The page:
Biomechanics to improve running performance
Gemma Malagón
2019, senior
Biomedical engineering
Tecnológico de Monterrey, Mexico

My Research Project

As a Fellow from the American Physiological Society (APS), Hearst Undergraduate Summer Research Fellowship, I was grateful to have had an opportunity to work under Dr. Arellano at the University of Houston at the Center for Neuromotor and Biomechanics Research.

My research this summer focused on the biomechanics of arm swing across different walking speeds and its effect on the metabolic cost. Our main objective was to better understand the passive and active contributions by examining the electromyographic (EMG) activity of the muscles involved in arm swing, with a special focus on understanding how changes in EMG amplitude in the upper limb varied across walking speed.

The data acquisition consisted of:

  1. Measurements of oxygen consumption and carbon dioxide production using indirect calorimetry, which is a process that measured the amount of heat that was released or absorbed during a chemical reaction;
  2. XYZ coordinates of joint positions, which has the objective to understand the kinematics of the body;
  3. Ground reaction forces; and
  4. Muscle activity of arm muscles of interest.

These measurements allowed us to compute and compare metabolic power, joint angles and mechanics and average muscle activity patterns when walking with and without arm swing.

Realities of Research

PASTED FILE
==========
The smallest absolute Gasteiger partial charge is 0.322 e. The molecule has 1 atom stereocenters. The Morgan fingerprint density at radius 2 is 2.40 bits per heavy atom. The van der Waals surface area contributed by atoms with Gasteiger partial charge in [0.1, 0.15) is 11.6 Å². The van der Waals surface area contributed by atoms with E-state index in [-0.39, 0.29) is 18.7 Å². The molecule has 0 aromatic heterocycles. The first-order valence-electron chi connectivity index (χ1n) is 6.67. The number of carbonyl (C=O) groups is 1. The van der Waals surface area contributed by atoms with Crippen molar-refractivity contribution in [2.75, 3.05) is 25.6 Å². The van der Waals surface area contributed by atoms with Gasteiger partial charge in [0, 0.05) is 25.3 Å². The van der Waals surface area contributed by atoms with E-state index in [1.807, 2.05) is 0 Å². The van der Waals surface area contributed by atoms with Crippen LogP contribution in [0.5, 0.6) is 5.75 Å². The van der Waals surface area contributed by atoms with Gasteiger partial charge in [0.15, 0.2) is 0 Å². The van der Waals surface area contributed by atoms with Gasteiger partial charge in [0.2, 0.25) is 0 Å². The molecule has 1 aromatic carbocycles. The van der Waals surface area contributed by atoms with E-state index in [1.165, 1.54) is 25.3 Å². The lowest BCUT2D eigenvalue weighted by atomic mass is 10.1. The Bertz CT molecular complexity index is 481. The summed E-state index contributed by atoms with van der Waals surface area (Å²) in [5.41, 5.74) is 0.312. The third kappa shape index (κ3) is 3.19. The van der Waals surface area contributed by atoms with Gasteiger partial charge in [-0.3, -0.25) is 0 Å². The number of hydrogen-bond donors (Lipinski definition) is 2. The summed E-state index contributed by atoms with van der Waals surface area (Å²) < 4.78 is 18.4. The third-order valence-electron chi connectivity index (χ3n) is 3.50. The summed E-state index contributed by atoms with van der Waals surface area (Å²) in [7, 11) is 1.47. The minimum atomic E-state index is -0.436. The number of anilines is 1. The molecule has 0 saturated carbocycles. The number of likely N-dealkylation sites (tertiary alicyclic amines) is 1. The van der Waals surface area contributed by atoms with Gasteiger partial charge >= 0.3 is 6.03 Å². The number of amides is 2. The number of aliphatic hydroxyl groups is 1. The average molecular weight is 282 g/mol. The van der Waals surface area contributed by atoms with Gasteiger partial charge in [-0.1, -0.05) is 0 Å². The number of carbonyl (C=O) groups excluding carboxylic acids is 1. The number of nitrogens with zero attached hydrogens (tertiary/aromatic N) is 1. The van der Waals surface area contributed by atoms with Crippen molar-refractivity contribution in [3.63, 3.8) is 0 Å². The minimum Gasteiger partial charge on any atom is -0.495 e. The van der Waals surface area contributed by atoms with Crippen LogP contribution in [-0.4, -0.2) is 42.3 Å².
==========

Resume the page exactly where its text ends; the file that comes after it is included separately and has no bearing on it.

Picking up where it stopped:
The research that I conducted was exciting and it was a wonderful experience working in the lab. In the beginning, I spent most of my time reading articles and doing research on my assigned project. I had an engineering background prior to my summer research, so one of the aims of my research project was to develop an efficient MATLAB code to process and analyze the EMG data collected on the studies.

I have learned to measure my progress due to the number of setbacks I had, which also helped me realize different paths which brought me closer to reaching my goal. I have learned more than I could ever hope and was fortunate to have had the opportunity to work—even for a little while—with some of the most talented and coolest people in the U.S.

Life as a Scientist

I made the decision to study biomedical engineering with a concentration in research driven by my desire to contribute to fundamental breakthroughs in medicine and become a better Mexican-researcher. This past summer, besides working on my own research, I’ve was involved in many lab projects, so I realized how amazing it is when you work with people who share the same passion as you. The truth is, having to work eight hours a day during the week, and some days even more, might be tiring! This was especially true when I would have to take the bus for two hours to get to the lab and two more hours to get back home. However, it was a unique experience that not everyone is willing to take advantage of. Participating in this program not only widened my research experience, but it has helped me on my path towards a master’s degree, which I plan to pursue after I graduate.


Christopher J. Arellano, Rodger Kram. Journal of Experimental Biology 2014 217: 2456-2461; doi: 10.1242/jeb.100420

Gemma Malagón is a senior majoring in biomedical engineering at the University of Tecnológico de Monterrey in Mexico. She is a Hearst Undergraduate Summer Research Fellow working in Dr. Arellano’s lab at the University of Houston, Health and Human Performance Department. Gemma’s fellowship is funded by the American Physiological Society and Hearst Foundations. After graduation, Gemma plans to pursue a master’s degree in clinical and sports engineering.


I would like to express my deepest appreciation to Hearst Foundations and the American Physiological Society (APS) for my research fellowship, and to Dr. Christopher J. Arellano, which the completion of my internship would not have been possible without his support and mentorship.